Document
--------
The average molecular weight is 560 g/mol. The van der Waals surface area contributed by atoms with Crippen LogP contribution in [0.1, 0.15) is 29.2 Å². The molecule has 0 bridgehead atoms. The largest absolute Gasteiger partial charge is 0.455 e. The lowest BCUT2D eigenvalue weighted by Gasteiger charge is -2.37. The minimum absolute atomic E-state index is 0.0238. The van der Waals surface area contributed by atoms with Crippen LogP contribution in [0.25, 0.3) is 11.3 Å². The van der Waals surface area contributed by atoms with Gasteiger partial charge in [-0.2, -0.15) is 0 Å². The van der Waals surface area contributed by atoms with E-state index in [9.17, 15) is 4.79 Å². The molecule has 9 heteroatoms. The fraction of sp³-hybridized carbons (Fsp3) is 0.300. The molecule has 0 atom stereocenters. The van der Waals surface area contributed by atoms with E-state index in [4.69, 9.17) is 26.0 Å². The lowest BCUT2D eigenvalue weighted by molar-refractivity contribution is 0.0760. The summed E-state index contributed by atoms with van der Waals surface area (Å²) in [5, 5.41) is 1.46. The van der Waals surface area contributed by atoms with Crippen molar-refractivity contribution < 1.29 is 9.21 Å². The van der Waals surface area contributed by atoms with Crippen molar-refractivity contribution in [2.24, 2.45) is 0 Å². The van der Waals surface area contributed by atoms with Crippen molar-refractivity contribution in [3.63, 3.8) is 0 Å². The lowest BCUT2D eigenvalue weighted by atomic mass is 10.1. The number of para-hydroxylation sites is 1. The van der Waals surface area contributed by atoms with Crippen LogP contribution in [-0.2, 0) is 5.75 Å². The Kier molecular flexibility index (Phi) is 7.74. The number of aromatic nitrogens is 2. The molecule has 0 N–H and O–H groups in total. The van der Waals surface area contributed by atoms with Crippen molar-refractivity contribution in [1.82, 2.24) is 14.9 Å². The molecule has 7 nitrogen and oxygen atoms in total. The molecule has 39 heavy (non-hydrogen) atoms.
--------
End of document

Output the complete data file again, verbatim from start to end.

The average molecular weight is 560 g/mol. The van der Waals surface area contributed by atoms with Crippen LogP contribution in [0.1, 0.15) is 29.2 Å². The molecule has 0 bridgehead atoms. The largest absolute Gasteiger partial charge is 0.455 e. The lowest BCUT2D eigenvalue weighted by Gasteiger charge is -2.37. The minimum absolute atomic E-state index is 0.0238. The van der Waals surface area contributed by atoms with Crippen LogP contribution in [0.25, 0.3) is 11.3 Å². The van der Waals surface area contributed by atoms with Gasteiger partial charge in [-0.2, -0.15) is 0 Å². The van der Waals surface area contributed by atoms with E-state index in [9.17, 15) is 4.79 Å². The molecule has 9 heteroatoms. The fraction of sp³-hybridized carbons (Fsp3) is 0.300. The molecule has 0 atom stereocenters. The van der Waals surface area contributed by atoms with E-state index in [4.69, 9.17) is 26.0 Å². The lowest BCUT2D eigenvalue weighted by molar-refractivity contribution is 0.0760. The summed E-state index contributed by atoms with van der Waals surface area (Å²) in [5, 5.41) is 1.46. The van der Waals surface area contributed by atoms with Crippen molar-refractivity contribution < 1.29 is 9.21 Å². The van der Waals surface area contributed by atoms with Crippen molar-refractivity contribution in [2.24, 2.45) is 0 Å². The van der Waals surface area contributed by atoms with Crippen molar-refractivity contribution in [3.63, 3.8) is 0 Å². The lowest BCUT2D eigenvalue weighted by atomic mass is 10.1. The number of para-hydroxylation sites is 1. The van der Waals surface area contributed by atoms with Crippen LogP contribution in [-0.2, 0) is 5.75 Å². The Kier molecular flexibility index (Phi) is 7.74. The number of aromatic nitrogens is 2. The molecule has 0 N–H and O–H groups in total. The van der Waals surface area contributed by atoms with Crippen molar-refractivity contribution in [1.82, 2.24) is 14.9 Å². The molecule has 7 nitrogen and oxygen atoms in total. The molecule has 39 heavy (non-hydrogen) atoms.